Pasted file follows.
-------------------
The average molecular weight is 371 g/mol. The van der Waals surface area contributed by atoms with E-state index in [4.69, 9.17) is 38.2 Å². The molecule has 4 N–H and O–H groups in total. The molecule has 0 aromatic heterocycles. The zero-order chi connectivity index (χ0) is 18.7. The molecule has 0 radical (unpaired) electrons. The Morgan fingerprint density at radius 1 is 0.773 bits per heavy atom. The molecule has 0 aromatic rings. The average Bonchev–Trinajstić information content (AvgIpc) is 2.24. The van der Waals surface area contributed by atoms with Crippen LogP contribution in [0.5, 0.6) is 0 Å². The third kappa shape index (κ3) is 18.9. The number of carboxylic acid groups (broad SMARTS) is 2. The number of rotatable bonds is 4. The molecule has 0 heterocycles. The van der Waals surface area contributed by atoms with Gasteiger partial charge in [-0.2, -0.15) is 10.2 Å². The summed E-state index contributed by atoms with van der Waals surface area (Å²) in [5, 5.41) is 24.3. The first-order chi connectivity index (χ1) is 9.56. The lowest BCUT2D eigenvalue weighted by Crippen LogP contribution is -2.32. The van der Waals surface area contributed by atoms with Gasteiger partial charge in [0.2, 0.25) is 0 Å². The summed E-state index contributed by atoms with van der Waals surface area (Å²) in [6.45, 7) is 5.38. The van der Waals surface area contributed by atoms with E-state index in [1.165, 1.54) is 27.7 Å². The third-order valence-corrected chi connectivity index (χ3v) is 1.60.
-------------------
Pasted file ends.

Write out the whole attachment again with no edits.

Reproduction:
The average molecular weight is 371 g/mol. The van der Waals surface area contributed by atoms with E-state index in [4.69, 9.17) is 38.2 Å². The molecule has 4 N–H and O–H groups in total. The molecule has 0 aromatic heterocycles. The zero-order chi connectivity index (χ0) is 18.7. The molecule has 0 radical (unpaired) electrons. The Morgan fingerprint density at radius 1 is 0.773 bits per heavy atom. The molecule has 0 aromatic rings. The average Bonchev–Trinajstić information content (AvgIpc) is 2.24. The van der Waals surface area contributed by atoms with Crippen LogP contribution in [0.5, 0.6) is 0 Å². The third kappa shape index (κ3) is 18.9. The number of carboxylic acid groups (broad SMARTS) is 2. The number of rotatable bonds is 4. The molecule has 0 heterocycles. The van der Waals surface area contributed by atoms with Gasteiger partial charge in [-0.2, -0.15) is 10.2 Å². The summed E-state index contributed by atoms with van der Waals surface area (Å²) in [5, 5.41) is 24.3. The first-order chi connectivity index (χ1) is 9.56. The lowest BCUT2D eigenvalue weighted by Crippen LogP contribution is -2.32. The van der Waals surface area contributed by atoms with Gasteiger partial charge in [0.2, 0.25) is 0 Å². The summed E-state index contributed by atoms with van der Waals surface area (Å²) in [6.45, 7) is 5.38. The van der Waals surface area contributed by atoms with E-state index in [1.165, 1.54) is 27.7 Å². The third-order valence-corrected chi connectivity index (χ3v) is 1.60.